Subido por Armando Andre Cañari Espinosa


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A "modern-day" Apple Inc. laptop
A laptop (also laptop computer), often called a notebook, is a small, portable personal
computer (PC) with a "clamshell" form factor, typically having a thin LCD or LED computer
screen mounted on the inside of the upper lid of the clamshell and an alphanumeric
keyboard on the inside of the lower lid. The clamshell is opened up to use the computer.
Laptops are folded shut for transportation, and thus are suitable for mobile use.[1] Its name
comes from lap, as it was deemed to be placed on a person's lap when being used.
Although originally there was a distinction between laptops and notebooks (the former
being bigger and heavier than the latter), as of 2014, there is often no longer any
difference.[2] Today, laptops are commonly used in a variety of settings, such as at work, in
education, for playing games, Internet surfing, for personal multimedia, and general home
computer use.
Laptops combine all the input/output components and capabilities of a desktop computer,
including the display screen, small speakers, a keyboard, data storage device, optical disc
drive, pointing devices (such as a touchpad or trackpad), a processor, and memory into a
single unit. Most modern laptops feature integrated webcams and built-in microphones,
while many also have touchscreens. Laptops can be powered either from an
internal battery or by an external power supply from an AC adapter. Hardware
specifications, such as the processor speed and memory capacity, significantly vary
between different types, makes, models and price points.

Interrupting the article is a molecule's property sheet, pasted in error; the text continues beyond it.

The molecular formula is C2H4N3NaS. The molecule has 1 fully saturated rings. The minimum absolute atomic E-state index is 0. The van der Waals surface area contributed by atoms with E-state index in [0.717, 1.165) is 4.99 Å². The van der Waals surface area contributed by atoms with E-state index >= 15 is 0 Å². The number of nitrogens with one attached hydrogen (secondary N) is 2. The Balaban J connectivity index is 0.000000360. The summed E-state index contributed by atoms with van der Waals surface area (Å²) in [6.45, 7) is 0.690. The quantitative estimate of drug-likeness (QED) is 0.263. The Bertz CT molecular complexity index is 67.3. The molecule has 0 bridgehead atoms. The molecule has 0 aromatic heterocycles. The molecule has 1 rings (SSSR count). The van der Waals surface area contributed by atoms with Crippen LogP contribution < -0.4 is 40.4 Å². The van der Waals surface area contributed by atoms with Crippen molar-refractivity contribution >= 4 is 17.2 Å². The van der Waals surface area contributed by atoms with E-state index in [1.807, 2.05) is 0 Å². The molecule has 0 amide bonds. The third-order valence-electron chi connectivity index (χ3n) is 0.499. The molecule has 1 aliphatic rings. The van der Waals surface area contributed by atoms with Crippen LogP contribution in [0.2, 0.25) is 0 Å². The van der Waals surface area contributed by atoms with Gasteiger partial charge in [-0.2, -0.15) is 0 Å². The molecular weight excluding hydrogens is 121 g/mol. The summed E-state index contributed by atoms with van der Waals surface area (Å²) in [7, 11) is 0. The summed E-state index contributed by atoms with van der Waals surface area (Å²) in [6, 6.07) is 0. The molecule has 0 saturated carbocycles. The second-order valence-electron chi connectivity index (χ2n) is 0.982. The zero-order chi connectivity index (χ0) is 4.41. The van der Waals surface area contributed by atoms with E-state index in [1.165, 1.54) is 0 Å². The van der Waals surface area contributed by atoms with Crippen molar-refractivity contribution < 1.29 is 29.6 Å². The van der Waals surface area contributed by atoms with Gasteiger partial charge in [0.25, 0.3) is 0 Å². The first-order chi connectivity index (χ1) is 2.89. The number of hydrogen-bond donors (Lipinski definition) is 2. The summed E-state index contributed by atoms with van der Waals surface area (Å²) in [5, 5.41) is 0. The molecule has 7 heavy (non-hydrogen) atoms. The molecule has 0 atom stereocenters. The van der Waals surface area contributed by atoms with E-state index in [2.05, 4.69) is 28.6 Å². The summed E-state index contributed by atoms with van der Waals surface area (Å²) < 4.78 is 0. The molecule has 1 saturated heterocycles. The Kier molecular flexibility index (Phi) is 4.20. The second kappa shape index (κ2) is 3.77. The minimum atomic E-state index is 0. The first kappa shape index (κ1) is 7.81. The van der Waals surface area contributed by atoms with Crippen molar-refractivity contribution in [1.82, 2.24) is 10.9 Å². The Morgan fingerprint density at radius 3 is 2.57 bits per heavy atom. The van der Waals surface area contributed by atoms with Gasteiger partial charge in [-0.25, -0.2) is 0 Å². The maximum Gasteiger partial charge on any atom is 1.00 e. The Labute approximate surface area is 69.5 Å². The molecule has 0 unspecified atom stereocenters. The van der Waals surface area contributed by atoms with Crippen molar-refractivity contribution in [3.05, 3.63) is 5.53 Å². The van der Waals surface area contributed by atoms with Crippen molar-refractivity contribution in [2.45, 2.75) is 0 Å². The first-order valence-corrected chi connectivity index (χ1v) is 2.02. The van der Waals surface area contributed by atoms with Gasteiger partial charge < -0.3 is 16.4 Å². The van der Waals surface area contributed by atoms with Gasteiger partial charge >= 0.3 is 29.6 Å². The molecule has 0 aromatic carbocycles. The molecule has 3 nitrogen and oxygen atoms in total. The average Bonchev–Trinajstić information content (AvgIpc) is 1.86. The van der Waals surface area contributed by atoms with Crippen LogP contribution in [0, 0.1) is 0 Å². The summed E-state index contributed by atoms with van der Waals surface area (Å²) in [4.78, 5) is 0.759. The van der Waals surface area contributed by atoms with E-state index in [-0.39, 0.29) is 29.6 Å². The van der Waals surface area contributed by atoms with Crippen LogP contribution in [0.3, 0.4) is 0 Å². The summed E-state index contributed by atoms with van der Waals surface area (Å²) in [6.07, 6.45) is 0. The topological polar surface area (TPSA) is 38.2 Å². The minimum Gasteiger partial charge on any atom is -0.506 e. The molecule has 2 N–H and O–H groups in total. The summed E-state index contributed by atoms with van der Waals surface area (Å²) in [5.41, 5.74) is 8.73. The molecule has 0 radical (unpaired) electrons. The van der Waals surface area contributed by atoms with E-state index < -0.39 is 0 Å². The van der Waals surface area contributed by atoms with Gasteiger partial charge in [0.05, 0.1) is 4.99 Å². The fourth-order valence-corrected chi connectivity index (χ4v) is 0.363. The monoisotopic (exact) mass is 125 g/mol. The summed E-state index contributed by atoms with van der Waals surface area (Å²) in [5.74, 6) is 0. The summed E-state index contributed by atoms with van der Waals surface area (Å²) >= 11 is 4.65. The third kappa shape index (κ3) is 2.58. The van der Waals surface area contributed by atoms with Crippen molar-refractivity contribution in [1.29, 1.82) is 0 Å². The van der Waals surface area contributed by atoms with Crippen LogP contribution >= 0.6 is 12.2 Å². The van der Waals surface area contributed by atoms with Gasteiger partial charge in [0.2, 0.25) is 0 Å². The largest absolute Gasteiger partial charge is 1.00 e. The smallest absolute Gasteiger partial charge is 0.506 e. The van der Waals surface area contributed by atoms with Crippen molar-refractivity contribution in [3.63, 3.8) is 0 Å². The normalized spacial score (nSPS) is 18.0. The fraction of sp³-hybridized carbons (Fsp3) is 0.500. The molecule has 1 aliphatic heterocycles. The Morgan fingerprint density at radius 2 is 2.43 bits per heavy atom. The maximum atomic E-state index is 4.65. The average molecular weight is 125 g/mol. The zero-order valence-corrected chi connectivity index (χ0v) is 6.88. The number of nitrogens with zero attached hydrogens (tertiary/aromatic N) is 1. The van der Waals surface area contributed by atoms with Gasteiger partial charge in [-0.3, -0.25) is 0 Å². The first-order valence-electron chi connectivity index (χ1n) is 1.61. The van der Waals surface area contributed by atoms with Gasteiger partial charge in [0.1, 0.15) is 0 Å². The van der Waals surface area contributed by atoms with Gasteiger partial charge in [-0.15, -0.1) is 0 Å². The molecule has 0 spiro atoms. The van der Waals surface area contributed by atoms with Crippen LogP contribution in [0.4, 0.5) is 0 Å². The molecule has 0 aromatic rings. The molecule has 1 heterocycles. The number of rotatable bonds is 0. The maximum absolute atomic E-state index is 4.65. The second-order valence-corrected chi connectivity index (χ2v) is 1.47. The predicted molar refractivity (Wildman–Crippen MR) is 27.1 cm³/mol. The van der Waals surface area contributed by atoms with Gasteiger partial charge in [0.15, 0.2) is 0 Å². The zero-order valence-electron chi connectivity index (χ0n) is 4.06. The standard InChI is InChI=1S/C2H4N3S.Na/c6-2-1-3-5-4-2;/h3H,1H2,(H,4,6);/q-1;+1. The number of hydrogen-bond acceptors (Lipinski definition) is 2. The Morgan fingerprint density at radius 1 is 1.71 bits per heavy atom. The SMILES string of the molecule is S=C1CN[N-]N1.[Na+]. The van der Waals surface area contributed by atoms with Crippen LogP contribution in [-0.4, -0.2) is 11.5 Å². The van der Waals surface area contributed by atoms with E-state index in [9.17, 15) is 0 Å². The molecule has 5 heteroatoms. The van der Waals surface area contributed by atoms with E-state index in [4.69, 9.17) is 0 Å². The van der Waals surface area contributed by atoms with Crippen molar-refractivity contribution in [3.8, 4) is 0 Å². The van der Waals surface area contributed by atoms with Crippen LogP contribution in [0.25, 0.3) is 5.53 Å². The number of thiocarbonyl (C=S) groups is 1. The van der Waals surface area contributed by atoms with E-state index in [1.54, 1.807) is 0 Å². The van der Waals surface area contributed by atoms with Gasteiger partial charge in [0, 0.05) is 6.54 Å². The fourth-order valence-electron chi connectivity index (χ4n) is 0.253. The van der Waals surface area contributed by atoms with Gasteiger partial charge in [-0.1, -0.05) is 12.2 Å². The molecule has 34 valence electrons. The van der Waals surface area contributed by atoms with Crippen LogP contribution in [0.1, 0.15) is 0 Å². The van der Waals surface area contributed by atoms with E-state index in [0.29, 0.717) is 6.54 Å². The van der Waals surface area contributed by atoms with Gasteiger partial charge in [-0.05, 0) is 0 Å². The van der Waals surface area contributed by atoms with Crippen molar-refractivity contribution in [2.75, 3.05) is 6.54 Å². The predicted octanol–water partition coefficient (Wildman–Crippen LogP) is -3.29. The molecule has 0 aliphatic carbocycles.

Design elements, form factor and construction can also vary significantly between models
depending on intended use. Examples of specialized models of laptops include rugged
notebooks for use in construction or military applications, as well as low production
cost laptops such as those from the One Laptop per Child (OLPC) organization, which
incorporate features like solar charging and semi-flexible components not found on most
laptop computers. Portable computers, which later developed into modern laptops, were
originally considered to be a small niche market, mostly for specialized field applications,
such as in the military, for accountants, or for traveling sales representatives. As the
portable computers evolved into the modern laptop, they became widely used for a variety
of purposes.[3]
1Terminology variants
o 3.1Traditional laptop
o 3.2Subnotebook
o 3.3Netbook
o 3.4Convertible, hybrid, 2-in-1
o 3.5Desktop replacement
o 3.6Rugged laptop
o 3.7Business laptop
o 4.1Display
o 4.2Central processing unit
o 4.3Graphical processing unit
o 4.4Memory
o 4.5Internal storage
o 4.6Removable media drive
o 4.7Inputs
o 4.8Input/output (I/O) ports
o 4.9Expansion cards
o 4.10Battery and power supply
o 4.11Cooling
o 4.12Docking station
o 4.13Charging trolleys
o 4.14Solar panels
o 4.15Accessories
o 4.16Changes in certain features
o 4.17Obsolete features
5Comparison with desktops
o 5.1Advantages
o 5.2Disadvantages
o 6.1Manufacturers
o 6.2Market share
7Laptop disposal
8Extreme use
9See also
12External links
Terminology variants[edit]
The terms laptop and notebook are used interchangeably to describe a portable computer
in English, although in some parts of the world one or the other may be preferred. There is
some question as to the original etymology and specificity of either term—the
term laptop appears to have been coined in the early 1980s to describe a mobile computer
which could be used on one's lap, and to distinguish these devices from earlier, much
heavier, portable computers (informally called "luggables"). The term "notebook" appears to
have gained currency somewhat later as manufacturers started producing even smaller
portable devices, further reducing their weight and size and incorporating a display roughly
the size of A4 paper; these were marketed as notebooks to distinguish them from bulkier
laptops.[4] Regardless of the etymology, by the late 1990s and towards the 2000s, the terms
were interchangeable.
Main article: History of laptops
Alan Kay holding the mockup of his Dynabook concept in 2008